If you’re looking for a quick way to backup your Campfire chats, I can highly recommend James Taylor’s Campfire Archiver. While savvy apps is now on Slack full-time, ensuring we had a backup of Campfire was a long-standing item on our to-do list. It just never got attention.
For a bonus—and possibly for those not yet abandoning Campfire—check out this script from Ron Alleva that removes files from Campfire. We’d often have to hunt down large files that would take up our allotted space and this script would have been handy. To keep our export slimmer, I actually ran the remove script against all of our rooms and then did the archive.
Dan Counsell recently published a great post entitled “Paid, Paymium or Freemium,” in which I also happen to be quoted. It reiterates what I’ve been harping on for the last couple of years, which is that paid apps aren’t dead. More generally, it should help independent developers understand the pros and cons of the revenue models available to them on the App Store.
I’m especially glad that Dan correctly labeled them as “revenue models” because it’s a pet peeve of mine when they’re improperly called “business models.” I also agree with him that paymium continues to show promise, especially for yearly upgrades.
You wake up. You grab your phone. What’s the first app you open?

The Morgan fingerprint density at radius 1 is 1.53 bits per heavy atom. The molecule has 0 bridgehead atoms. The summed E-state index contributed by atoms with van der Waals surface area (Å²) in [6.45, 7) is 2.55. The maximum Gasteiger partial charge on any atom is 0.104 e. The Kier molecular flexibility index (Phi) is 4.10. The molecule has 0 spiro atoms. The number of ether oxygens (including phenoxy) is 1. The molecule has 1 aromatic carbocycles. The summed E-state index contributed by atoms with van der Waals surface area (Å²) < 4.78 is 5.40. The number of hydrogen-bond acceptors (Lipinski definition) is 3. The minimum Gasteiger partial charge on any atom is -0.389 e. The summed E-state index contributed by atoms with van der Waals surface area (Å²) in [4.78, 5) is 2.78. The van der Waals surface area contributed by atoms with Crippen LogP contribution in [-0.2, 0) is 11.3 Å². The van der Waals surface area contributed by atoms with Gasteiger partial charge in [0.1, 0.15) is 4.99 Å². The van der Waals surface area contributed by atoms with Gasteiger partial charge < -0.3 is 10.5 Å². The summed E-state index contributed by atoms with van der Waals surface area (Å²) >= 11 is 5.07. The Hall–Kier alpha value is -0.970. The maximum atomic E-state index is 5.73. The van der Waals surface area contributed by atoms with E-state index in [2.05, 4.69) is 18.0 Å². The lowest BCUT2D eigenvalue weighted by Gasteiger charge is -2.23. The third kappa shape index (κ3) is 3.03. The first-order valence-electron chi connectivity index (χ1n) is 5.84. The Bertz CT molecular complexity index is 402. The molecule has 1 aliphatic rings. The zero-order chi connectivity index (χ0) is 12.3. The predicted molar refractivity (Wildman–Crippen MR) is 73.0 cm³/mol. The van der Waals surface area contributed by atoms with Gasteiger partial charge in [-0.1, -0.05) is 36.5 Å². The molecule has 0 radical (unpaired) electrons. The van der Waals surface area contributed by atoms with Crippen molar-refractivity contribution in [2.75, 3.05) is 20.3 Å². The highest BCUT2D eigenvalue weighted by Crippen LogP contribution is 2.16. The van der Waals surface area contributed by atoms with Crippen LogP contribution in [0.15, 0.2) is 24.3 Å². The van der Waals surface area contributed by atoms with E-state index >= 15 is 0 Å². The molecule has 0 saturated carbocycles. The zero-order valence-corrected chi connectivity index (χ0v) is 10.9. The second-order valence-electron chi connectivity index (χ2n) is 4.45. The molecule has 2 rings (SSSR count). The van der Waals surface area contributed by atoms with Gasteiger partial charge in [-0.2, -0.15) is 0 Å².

This sounds like a silly question — or worse, an insulting one.1 But I find it’s a rather enlightening question. Depending on when the question is asked, the answer can either be telling about the current state of apps or the current state of you.
A seemingly simple question but exceptionally thought-provoking.
When I threw my father a surprise 50th birthday party a number of years ago, we had to scour our family to find decent pictures of his childhood, teenage, and early adult years. In the age of cheap storage and phones that double as many people’s only camera, today we have the opposite challenge of past generations: we have way too many photos.
My wife’s MacBook Air is a testament to that. Her iPhoto Library has grown to over 125 GB, causing her machine to be resource-constrained while iPhoto is open. Between the birth of our son at the start of 2012 and the advancements of the iPhone, she went from snapping around 1,000 or so photos back in all of 2010 to nearly 7,000 just through October 2013 alone.
While a second stage will be to move significantly older photos off of her hard drive, step one was to make iPhoto more manageable by reducing the overall size of her iPhoto Library. My approach was to group photos by year into multiple iPhoto libraries. Beyond speeding up iPhoto usage, this felt like a nice way to browse photos and just as importantly ensure there was no longer a single point of failure by having a single, massive iPhoto Library.
iPhoto does natively support the ability to have multiple iPhoto libraries but as usual, the simple solution is not as simple as it sounds. The main issue is that the easiest way to get photos from one library to another will cause the important metadata associated with the photos to not be maintained. That’s where Fat Cat Software’s iPhoto Library Manager comes into play. While iPhoto Library Manager does much more, what I mainly used it for was to copy photos from the default iPhoto Library into ones associated with each year.